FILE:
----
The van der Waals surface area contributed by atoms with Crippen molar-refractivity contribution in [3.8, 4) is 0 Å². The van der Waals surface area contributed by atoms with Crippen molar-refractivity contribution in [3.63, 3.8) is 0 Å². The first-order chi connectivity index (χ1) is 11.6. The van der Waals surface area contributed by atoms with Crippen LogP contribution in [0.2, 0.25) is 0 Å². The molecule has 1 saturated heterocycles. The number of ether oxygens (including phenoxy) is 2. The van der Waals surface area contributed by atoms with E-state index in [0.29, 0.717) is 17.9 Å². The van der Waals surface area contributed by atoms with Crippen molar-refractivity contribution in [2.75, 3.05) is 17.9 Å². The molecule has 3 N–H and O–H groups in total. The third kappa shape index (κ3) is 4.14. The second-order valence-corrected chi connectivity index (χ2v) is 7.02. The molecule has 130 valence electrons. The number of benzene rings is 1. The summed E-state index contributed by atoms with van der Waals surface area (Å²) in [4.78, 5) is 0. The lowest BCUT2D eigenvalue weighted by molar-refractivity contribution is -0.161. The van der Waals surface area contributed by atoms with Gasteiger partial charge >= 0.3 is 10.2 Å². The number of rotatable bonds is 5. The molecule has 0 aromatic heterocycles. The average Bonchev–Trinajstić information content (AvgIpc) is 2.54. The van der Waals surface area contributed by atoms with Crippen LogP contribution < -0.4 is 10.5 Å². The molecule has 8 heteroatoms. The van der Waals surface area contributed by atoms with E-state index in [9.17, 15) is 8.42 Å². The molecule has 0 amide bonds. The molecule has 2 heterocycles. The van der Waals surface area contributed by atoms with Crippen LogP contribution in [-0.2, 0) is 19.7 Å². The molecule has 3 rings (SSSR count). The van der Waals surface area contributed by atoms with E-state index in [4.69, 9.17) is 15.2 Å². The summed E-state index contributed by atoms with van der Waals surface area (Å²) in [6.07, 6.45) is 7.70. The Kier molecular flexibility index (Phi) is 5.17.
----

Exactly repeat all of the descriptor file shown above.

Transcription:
The van der Waals surface area contributed by atoms with Crippen molar-refractivity contribution in [3.8, 4) is 0 Å². The van der Waals surface area contributed by atoms with Crippen molar-refractivity contribution in [3.63, 3.8) is 0 Å². The first-order chi connectivity index (χ1) is 11.6. The van der Waals surface area contributed by atoms with Crippen LogP contribution in [0.2, 0.25) is 0 Å². The molecule has 1 saturated heterocycles. The number of ether oxygens (including phenoxy) is 2. The van der Waals surface area contributed by atoms with E-state index in [0.29, 0.717) is 17.9 Å². The van der Waals surface area contributed by atoms with Crippen molar-refractivity contribution in [2.75, 3.05) is 17.9 Å². The molecule has 3 N–H and O–H groups in total. The third kappa shape index (κ3) is 4.14. The second-order valence-corrected chi connectivity index (χ2v) is 7.02. The molecule has 130 valence electrons. The number of benzene rings is 1. The summed E-state index contributed by atoms with van der Waals surface area (Å²) in [4.78, 5) is 0. The lowest BCUT2D eigenvalue weighted by molar-refractivity contribution is -0.161. The van der Waals surface area contributed by atoms with Gasteiger partial charge >= 0.3 is 10.2 Å². The number of rotatable bonds is 5. The molecule has 0 aromatic heterocycles. The average Bonchev–Trinajstić information content (AvgIpc) is 2.54. The van der Waals surface area contributed by atoms with Crippen LogP contribution < -0.4 is 10.5 Å². The molecule has 8 heteroatoms. The van der Waals surface area contributed by atoms with E-state index in [9.17, 15) is 8.42 Å². The molecule has 0 amide bonds. The molecule has 2 heterocycles. The van der Waals surface area contributed by atoms with Crippen LogP contribution in [-0.2, 0) is 19.7 Å². The molecule has 3 rings (SSSR count). The van der Waals surface area contributed by atoms with E-state index in [4.69, 9.17) is 15.2 Å². The summed E-state index contributed by atoms with van der Waals surface area (Å²) in [6.07, 6.45) is 7.70. The Kier molecular flexibility index (Phi) is 5.17.